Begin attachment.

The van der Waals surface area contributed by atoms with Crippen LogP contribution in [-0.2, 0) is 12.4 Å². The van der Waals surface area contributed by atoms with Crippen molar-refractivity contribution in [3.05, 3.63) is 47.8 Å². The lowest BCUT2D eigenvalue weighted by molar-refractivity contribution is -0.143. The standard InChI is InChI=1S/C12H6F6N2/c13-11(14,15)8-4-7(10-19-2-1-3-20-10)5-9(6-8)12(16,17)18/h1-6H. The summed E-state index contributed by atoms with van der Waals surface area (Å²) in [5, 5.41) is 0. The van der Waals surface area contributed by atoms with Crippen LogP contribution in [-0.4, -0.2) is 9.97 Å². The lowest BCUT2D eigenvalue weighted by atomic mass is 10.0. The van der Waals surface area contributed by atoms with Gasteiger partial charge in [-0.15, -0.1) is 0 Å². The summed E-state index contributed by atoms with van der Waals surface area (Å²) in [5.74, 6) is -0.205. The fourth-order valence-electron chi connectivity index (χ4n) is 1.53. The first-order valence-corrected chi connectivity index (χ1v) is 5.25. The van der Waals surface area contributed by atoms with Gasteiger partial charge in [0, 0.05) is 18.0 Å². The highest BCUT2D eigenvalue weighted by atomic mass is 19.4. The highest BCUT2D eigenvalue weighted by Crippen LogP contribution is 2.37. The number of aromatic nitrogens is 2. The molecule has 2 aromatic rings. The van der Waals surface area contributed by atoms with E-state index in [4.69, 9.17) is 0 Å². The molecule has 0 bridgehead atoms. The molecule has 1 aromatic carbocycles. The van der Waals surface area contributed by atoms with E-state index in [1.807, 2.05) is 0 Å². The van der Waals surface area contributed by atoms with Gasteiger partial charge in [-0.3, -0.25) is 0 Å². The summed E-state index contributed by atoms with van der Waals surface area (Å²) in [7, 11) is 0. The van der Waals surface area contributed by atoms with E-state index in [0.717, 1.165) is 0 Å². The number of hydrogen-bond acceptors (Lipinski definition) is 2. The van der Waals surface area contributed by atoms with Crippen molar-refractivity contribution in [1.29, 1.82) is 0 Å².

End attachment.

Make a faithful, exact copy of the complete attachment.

The van der Waals surface area contributed by atoms with Crippen LogP contribution in [-0.2, 0) is 12.4 Å². The van der Waals surface area contributed by atoms with Crippen molar-refractivity contribution in [3.05, 3.63) is 47.8 Å². The lowest BCUT2D eigenvalue weighted by molar-refractivity contribution is -0.143. The standard InChI is InChI=1S/C12H6F6N2/c13-11(14,15)8-4-7(10-19-2-1-3-20-10)5-9(6-8)12(16,17)18/h1-6H. The summed E-state index contributed by atoms with van der Waals surface area (Å²) in [5, 5.41) is 0. The van der Waals surface area contributed by atoms with Crippen LogP contribution in [-0.4, -0.2) is 9.97 Å². The lowest BCUT2D eigenvalue weighted by atomic mass is 10.0. The van der Waals surface area contributed by atoms with Gasteiger partial charge in [-0.15, -0.1) is 0 Å². The summed E-state index contributed by atoms with van der Waals surface area (Å²) in [5.74, 6) is -0.205. The fourth-order valence-electron chi connectivity index (χ4n) is 1.53. The first-order valence-corrected chi connectivity index (χ1v) is 5.25. The van der Waals surface area contributed by atoms with Gasteiger partial charge in [0, 0.05) is 18.0 Å². The highest BCUT2D eigenvalue weighted by atomic mass is 19.4. The highest BCUT2D eigenvalue weighted by Crippen LogP contribution is 2.37. The number of aromatic nitrogens is 2. The molecule has 2 aromatic rings. The van der Waals surface area contributed by atoms with E-state index in [4.69, 9.17) is 0 Å². The molecule has 0 bridgehead atoms. The molecule has 1 aromatic carbocycles. The van der Waals surface area contributed by atoms with E-state index in [1.807, 2.05) is 0 Å². The van der Waals surface area contributed by atoms with Gasteiger partial charge in [-0.3, -0.25) is 0 Å². The summed E-state index contributed by atoms with van der Waals surface area (Å²) in [7, 11) is 0. The van der Waals surface area contributed by atoms with E-state index in [0.717, 1.165) is 0 Å². The number of hydrogen-bond acceptors (Lipinski definition) is 2. The van der Waals surface area contributed by atoms with Crippen molar-refractivity contribution in [1.29, 1.82) is 0 Å².